Literacy update!

Over the past few weeks, we've been getting ready for our second round of literacy classes, meeting with parents and soccer coaches and enrolling children who need help learning to read and write. Each child enrolled has been out of school for at least one year and most haven't attended beyond 3rd grade. In some poorer areas where GOALS works, nearly all the adults are themselves very low-literate, so increasing the number of literate children will have a significant long-term impact. 


Along with enrolling new students, we've been following up with our previous group of learners the past few weeks, to find out more about the impact of GOALS' literacy program.

The Joseph family, for example, with 7 children, is one of the poorest in the village of Destra, where GOALS has been offering sport, health and education programs since 2010. Elancia Joseph is 10 years old, but small enough to easily pass for 7. She and her sister Jessa, 13, both enrolled in and excelled in GOALS’ literacy program.

Recently, Elancia's father told us he was surprised to see Elancia take some rocks and use them to show her little brothers and sisters how to count on the dirt floor of their home. “I learned that if you can’t count very well, that you can use rocks to help you. Before, I couldn’t count at all,” Elancia said.

Her soccer coach says that there’s been a big change in children such as Elancia. “Before, they were illiterate, but now, they’re teaching the alphabet to other kids and telling them about all the activities and that they should enroll too!”


But perhaps the most unexpected outcome of Elancia’s participation was the shift in her parents’ attitude. After a lifetime of poverty, and having never had the opportunity themselves, some parents, themselves illiterate, don’t believe that their children have the capacity to learn, and therefore don’t want to make the huge sacrifices and investment needed to afford tuition fees and send them to school. However, Francique Joseph, Elancia’s father told GOALS, “When she came back from literacy class, I saw that she could read and was doing her homework, I could see the importance of school.”

We knew that our plan to measure the impact of our literacy classes couldn't capture the entire generational impact it would have: Children born to literate mothers, for example, have higher survival rates, and not surprisingly, literate adults earn more than those who cannot read and write. But the tests we did take showed that students were learning a significant amount - and quickly.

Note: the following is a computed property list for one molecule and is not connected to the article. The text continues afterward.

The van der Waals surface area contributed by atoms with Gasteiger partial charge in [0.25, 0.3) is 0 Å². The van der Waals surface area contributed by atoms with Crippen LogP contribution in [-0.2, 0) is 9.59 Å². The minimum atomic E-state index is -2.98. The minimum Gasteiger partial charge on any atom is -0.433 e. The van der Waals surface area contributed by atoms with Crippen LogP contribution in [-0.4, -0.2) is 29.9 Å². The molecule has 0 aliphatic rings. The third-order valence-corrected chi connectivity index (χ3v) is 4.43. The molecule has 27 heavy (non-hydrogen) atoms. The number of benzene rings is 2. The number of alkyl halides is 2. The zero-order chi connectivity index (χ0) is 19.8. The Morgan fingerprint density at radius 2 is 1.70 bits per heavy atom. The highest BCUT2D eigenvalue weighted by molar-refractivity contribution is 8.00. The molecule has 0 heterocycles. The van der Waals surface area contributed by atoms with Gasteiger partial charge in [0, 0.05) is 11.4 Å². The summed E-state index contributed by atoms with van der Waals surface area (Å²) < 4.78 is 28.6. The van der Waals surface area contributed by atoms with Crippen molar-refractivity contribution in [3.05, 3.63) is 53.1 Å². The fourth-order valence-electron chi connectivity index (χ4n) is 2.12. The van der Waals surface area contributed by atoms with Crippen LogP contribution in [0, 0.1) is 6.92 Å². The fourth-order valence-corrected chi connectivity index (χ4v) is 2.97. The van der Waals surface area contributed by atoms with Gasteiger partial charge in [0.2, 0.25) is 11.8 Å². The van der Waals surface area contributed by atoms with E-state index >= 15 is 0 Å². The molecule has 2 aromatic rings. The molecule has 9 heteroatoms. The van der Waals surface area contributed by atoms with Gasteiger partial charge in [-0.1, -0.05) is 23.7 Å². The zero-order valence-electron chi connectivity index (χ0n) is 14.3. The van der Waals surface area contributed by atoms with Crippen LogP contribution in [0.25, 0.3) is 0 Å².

Ten year old Frisno's first test and final test, side by side. In the first test, on the left, he simply rewrote the questions.

Our students' average test score was 5.4 before class, placing them in the “pre-literate” category, which means that they may be able to recognize and form some letters, or perhaps write their name. For example, several children wrote a string of letters, such as “hlaorhs”, each of which were correctly formed, but together did not form an actual word. In the final test, students scored an average of 16 points, placing them in the semi-literate category as a group, but individually, half of the students scored 20 or above, placing them in the fully literate category.

But we didn't predict the impact GOALS literacy program would have on parents like Francique Joseph. Like Elancia and Jessa's father, many parents began to believe in the capacity of their children to learn after seeing what they were capable of doing. After seeing their children excel in GOALS' class, nearly all of the families enrolled their children, including Jessa and Elancia in school the next year.

It's not easy, and Elancia still misses school some days when the road is muddy and she is stuck in her little village, and she worries that she won't be able to go at all next year.

But for now, Elancia says she is doing "just fine".